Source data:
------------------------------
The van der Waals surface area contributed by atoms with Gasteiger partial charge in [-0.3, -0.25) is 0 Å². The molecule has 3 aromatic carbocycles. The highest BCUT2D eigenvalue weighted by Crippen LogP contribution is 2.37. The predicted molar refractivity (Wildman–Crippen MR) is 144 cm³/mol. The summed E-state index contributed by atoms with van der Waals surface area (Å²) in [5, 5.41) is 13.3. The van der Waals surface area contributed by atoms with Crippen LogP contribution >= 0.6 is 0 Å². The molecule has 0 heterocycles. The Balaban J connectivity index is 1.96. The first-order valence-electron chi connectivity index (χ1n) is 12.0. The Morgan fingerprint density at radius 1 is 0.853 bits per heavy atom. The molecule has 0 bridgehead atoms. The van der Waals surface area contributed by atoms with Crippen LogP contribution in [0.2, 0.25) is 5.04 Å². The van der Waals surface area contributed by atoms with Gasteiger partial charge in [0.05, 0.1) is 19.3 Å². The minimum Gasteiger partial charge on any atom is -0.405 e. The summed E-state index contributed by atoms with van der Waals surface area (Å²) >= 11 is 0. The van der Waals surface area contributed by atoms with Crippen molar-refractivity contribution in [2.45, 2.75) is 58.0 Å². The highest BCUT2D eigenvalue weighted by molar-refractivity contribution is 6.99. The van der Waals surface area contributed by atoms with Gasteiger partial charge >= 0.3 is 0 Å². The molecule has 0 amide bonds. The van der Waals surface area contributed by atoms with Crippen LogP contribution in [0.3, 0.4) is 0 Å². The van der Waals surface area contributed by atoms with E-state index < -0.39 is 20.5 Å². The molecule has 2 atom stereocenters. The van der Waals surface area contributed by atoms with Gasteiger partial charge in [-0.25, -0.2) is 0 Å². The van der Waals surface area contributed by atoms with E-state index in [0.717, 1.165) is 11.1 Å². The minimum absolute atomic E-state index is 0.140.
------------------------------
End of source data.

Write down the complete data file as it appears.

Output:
The van der Waals surface area contributed by atoms with Gasteiger partial charge in [-0.3, -0.25) is 0 Å². The molecule has 3 aromatic carbocycles. The highest BCUT2D eigenvalue weighted by Crippen LogP contribution is 2.37. The predicted molar refractivity (Wildman–Crippen MR) is 144 cm³/mol. The summed E-state index contributed by atoms with van der Waals surface area (Å²) in [5, 5.41) is 13.3. The van der Waals surface area contributed by atoms with Crippen LogP contribution >= 0.6 is 0 Å². The molecule has 0 heterocycles. The Balaban J connectivity index is 1.96. The first-order valence-electron chi connectivity index (χ1n) is 12.0. The Morgan fingerprint density at radius 1 is 0.853 bits per heavy atom. The molecule has 0 bridgehead atoms. The van der Waals surface area contributed by atoms with Crippen LogP contribution in [0.2, 0.25) is 5.04 Å². The van der Waals surface area contributed by atoms with Gasteiger partial charge in [0.05, 0.1) is 19.3 Å². The minimum Gasteiger partial charge on any atom is -0.405 e. The summed E-state index contributed by atoms with van der Waals surface area (Å²) >= 11 is 0. The van der Waals surface area contributed by atoms with Crippen molar-refractivity contribution in [2.45, 2.75) is 58.0 Å². The highest BCUT2D eigenvalue weighted by molar-refractivity contribution is 6.99. The van der Waals surface area contributed by atoms with Gasteiger partial charge >= 0.3 is 0 Å². The molecule has 0 amide bonds. The van der Waals surface area contributed by atoms with Crippen LogP contribution in [0.3, 0.4) is 0 Å². The van der Waals surface area contributed by atoms with E-state index < -0.39 is 20.5 Å². The molecule has 2 atom stereocenters. The van der Waals surface area contributed by atoms with Gasteiger partial charge in [-0.25, -0.2) is 0 Å². The van der Waals surface area contributed by atoms with E-state index in [0.717, 1.165) is 11.1 Å². The minimum absolute atomic E-state index is 0.140.